Volume 7, Number 2 - Spring 2016


Seán McCorry

“Thus, I Give Up the Spear!”: Sovereignty and Violence Against Animals

Dinesh Joseph Wadiwel, The War Against Animals. With a Foreword by Matthew Calarco. Leiden: Brill, 2015. xii+302 pp. $75.00.


What would it mean to think through the politics of human-animal relations by beginning not with an analysis of mutually enriching relationality, co-shaping, and becoming-with, but rather with an attentiveness to the violence of human sovereignty over nonhumans; a bloody, seemingly endless war carried out beneath a veneer of peaceable civility? How would we have to reorganize our politics, ontologies, and epistemologies to accommodate this primary fact of domination? These are the questions which animate Dinesh Wadiwel’s The War Against Animals, a timely and important contribution to a burgeoning literature on the politicsor more precisely, the biopoliticsof human-animal relations. As the title suggests, Wadiwel’s book argues that our relations with animals constitute a war of unprecedented violence, albeit one which is radically asymmetrical and largely hidden from view. In Wadiwel’s estimation, this state of war is licensed by the unlimited human sovereignty over the nonhuman, and this sovereign prerogative impacts on seemingly benign as well as nakedly violent aspects of human-animal relations.

The War Against Animals makes the case for a significantly revised theory of political sovereignty which can account for the peculiar and excessive violence we humans do to our nonhuman others. Engaging with animal-oriented political thinkers such as Gary Francione, Will Kymlicka, and Sue Donaldson, as well as familiar figures from European theory (Foucault, Derrida, and Agamben are all discussed at length), Wadiwel emphatically rejects the sovereign pretensions of humanity, which he identifies not only in the manifest violence of industrialized slaughter, but also in the quotidian (and supposedly peaceable) practices of living with companion animals. Taking issue with Kymlicka and Donaldson’s analysis of animal sovereignties, and with the advocates of Great Ape sovereignty, Wadiwel suggests that animal political agency must not be thought on the basis of their similarity to human forms of social organization; that is, on their ability to be incorporated within a humanist conceptual vocabulary of representation, citizenship, population, territory, and security.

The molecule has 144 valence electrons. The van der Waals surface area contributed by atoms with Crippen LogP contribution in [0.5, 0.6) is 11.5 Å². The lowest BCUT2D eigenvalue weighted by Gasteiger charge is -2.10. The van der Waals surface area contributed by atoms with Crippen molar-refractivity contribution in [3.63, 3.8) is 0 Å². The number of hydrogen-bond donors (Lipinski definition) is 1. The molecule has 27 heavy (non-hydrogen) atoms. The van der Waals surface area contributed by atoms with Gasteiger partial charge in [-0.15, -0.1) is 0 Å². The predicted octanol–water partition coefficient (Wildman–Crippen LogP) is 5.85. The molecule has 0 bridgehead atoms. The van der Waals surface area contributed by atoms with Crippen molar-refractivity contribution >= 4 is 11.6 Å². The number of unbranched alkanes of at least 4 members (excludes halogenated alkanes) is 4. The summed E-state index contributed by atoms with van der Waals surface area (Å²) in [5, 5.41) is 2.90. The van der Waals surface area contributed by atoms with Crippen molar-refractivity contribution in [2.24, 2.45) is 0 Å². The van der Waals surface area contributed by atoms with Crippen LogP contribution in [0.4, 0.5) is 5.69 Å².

These inherited concepts are critiqued for belonging to a pernicious (and bloody) tradition of biopolitical sovereignty, and a tradition, moreover, which is thoroughly implicated in the human domination of nonhuman animals.

If, as Agamben describes, biopolitics is an expression of the distinction between humans and animalsa veritable moving zone of conflictthen we might perceive that any model of political membership that prescribes citizenship based upon inside/outside relationships will already be biopolitical, and will already reinscribe the borders between human and animal, even if the terms of that political membership might change. (248)

The first two chapters of The War Against Animals carefully set out this critique of biopolitics, joining a growing literature on nonhuman biopolitics by scholars such as Cary Wolfe, Nicole Shukin, and Matthew Chrulew, among others. Chapter 3 interrogates the logic of “immunity,” through which, “quite literally, we kill and make animals suffer to immunise (or securitise) a conceptualisation of the human” (60). Reading Francione together with Karl Marx and John Locke, Chapter 4 analyzes property rights as central to human sovereignty over animals. Chapters 5 and 6 focus on the privatization of sovereignty; that is, “the process by which war is conducted utilising individual humans as agents within a broader conflict” (60). Chapter 6 in particular will be of interest to animal studies scholars who research companion animal relationships, as it contains a sustained critique of Donna Haraway’s important work on companion species. Wadiwel argues that, in a state of generalized war against animals,